One law promulgated by General Zia to please the orthodoxy, the Qisas and Diyat Ordinance, has been another source of great national anguish. Now, when hearing of a brutal murder, people desperately exclaim, “I hope they don’t get pardoned after paying money.” The courts and administration have now found a way of bypassing this unfortunate legal situation by registering some murder cases under Anti-Terror laws. It is, therefore, time that the nation gets rid of these relics of tribal justice and adopts civilized and equitable laws. This law has become a tool for the rich and the powerful to evade justice. Even Raymond Davis, the CIA agent accused of murdering two innocent people, paid money to evade justice.

Another matter pegged in orthodoxy, and the one that has made us Muslims a laughing stock of the world, is the issue of moon sighting for Islamic festivals. It defies common sense that in this age when we have sent satellites to most planets in the solar system, we continue to depend on visual sighting of moon for Eid and Ramazan. We use watches, as we do, for all religious matters including for prayers, Sehri and Iftar. Why, then, do we need clergy to sight the moon for us, when we could depend on an almanac which is accurate to a fraction of a second?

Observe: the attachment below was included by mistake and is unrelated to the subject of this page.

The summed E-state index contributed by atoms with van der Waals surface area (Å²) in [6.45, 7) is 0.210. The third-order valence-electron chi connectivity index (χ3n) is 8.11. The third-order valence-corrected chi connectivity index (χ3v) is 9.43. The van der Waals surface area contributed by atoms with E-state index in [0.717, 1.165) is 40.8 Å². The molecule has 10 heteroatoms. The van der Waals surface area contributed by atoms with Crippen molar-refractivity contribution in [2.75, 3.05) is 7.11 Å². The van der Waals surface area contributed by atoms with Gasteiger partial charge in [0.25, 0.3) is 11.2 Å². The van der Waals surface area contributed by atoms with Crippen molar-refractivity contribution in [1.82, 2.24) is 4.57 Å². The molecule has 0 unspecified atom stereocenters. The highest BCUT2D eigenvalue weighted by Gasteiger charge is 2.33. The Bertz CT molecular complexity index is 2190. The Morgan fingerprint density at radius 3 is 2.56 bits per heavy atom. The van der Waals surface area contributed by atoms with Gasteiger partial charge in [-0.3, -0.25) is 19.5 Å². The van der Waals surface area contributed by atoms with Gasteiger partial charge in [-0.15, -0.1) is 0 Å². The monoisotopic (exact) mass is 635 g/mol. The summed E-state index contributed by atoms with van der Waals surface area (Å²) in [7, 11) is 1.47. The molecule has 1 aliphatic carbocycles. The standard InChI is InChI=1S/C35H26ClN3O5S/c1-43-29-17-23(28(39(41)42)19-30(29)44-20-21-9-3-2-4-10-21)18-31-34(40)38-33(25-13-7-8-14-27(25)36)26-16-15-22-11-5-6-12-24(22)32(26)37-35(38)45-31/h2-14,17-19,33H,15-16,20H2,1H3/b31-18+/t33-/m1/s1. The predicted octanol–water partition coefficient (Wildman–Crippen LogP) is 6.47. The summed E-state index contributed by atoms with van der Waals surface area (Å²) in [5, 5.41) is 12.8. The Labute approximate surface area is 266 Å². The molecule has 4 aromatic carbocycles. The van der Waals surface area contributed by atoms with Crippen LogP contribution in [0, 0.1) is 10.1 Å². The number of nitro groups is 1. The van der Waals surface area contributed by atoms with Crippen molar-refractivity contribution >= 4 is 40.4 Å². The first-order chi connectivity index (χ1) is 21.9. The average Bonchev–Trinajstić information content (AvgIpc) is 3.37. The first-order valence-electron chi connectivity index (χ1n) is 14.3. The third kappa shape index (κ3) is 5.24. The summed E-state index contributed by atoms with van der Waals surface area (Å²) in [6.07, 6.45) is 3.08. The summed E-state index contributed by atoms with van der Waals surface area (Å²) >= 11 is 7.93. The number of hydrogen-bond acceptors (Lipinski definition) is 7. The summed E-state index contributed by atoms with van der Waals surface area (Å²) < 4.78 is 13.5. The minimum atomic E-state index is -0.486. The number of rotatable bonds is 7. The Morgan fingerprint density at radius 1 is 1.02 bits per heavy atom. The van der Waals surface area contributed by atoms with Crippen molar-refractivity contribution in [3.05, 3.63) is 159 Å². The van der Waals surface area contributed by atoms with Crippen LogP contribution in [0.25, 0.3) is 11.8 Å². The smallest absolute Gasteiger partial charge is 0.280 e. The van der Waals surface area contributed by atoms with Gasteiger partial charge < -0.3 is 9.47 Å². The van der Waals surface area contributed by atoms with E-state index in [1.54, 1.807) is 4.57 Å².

When we think of the fury with which our religious conservatives today oppose progress on these issues, let us remember that this is nothing new. Without the efforts of Sir Syed Ahmad Khan, and many others, Muslims of the Indian Subcontinent would never have attained the economic and political status that they now have. All the reformers of the 19th century, like Ibn Rushd, al-Razi, Tabari and others before them in the Islamic ‘golden age’, had to face the dire opposition of extremist orthodox elements of society.

There is also a misconception that it is the religious classes that are primarily responsible for orthodoxy. That is only part of the problem. I argue that a major issue is that our people have been left in a state of inertia and don’t have the intellectual energy to change. There is an urgent need to struggle for freedom of thought and expression for our youth. The forces that preach conformity with dogmatic ideas harm the development of society. Orthodoxy keeps the people chained to a stagnant way of life where their capabilities and energies wither away.

Nothing short of a mass intellectual awakening can move us out of this morass of orthodoxy and ultra-conservatism.

Parvez Mahmood retired as a Group Captain from PAF and is now a software engineer. He lives in Islamabad and writes on social and historical issues. He can be reached at

Parvez Mahmood retired as a Group Captain from the Pakistan Air Force (PAF) and is now a software engineer. He lives in Islamabad and writes on social and historical issues. He can be reached at: